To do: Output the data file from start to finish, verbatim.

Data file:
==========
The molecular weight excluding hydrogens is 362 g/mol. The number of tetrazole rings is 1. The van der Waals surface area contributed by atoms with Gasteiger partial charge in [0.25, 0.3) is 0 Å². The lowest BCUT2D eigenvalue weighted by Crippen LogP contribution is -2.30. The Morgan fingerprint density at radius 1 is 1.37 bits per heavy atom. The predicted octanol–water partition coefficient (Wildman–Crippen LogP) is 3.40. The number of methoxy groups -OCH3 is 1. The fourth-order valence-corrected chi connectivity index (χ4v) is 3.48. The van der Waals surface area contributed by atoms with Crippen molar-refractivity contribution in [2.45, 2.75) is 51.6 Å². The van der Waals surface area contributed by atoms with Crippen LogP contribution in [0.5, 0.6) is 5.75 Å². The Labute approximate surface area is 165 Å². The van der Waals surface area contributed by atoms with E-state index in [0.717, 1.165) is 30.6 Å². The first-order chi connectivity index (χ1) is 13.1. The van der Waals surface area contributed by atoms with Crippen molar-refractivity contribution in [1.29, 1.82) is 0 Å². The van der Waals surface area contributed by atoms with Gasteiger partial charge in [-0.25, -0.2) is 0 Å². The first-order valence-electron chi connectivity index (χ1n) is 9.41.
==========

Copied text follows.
The molecular weight excluding hydrogens is 362 g/mol. The number of tetrazole rings is 1. The van der Waals surface area contributed by atoms with Gasteiger partial charge in [0.25, 0.3) is 0 Å². The lowest BCUT2D eigenvalue weighted by Crippen LogP contribution is -2.30. The Morgan fingerprint density at radius 1 is 1.37 bits per heavy atom. The predicted octanol–water partition coefficient (Wildman–Crippen LogP) is 3.40. The number of methoxy groups -OCH3 is 1. The fourth-order valence-corrected chi connectivity index (χ4v) is 3.48. The van der Waals surface area contributed by atoms with Crippen molar-refractivity contribution in [2.45, 2.75) is 51.6 Å². The van der Waals surface area contributed by atoms with Crippen LogP contribution in [0.5, 0.6) is 5.75 Å². The Labute approximate surface area is 165 Å². The van der Waals surface area contributed by atoms with E-state index in [0.717, 1.165) is 30.6 Å². The first-order chi connectivity index (χ1) is 13.1. The van der Waals surface area contributed by atoms with Crippen molar-refractivity contribution in [1.29, 1.82) is 0 Å². The van der Waals surface area contributed by atoms with Gasteiger partial charge in [-0.25, -0.2) is 0 Å². The first-order valence-electron chi connectivity index (χ1n) is 9.41.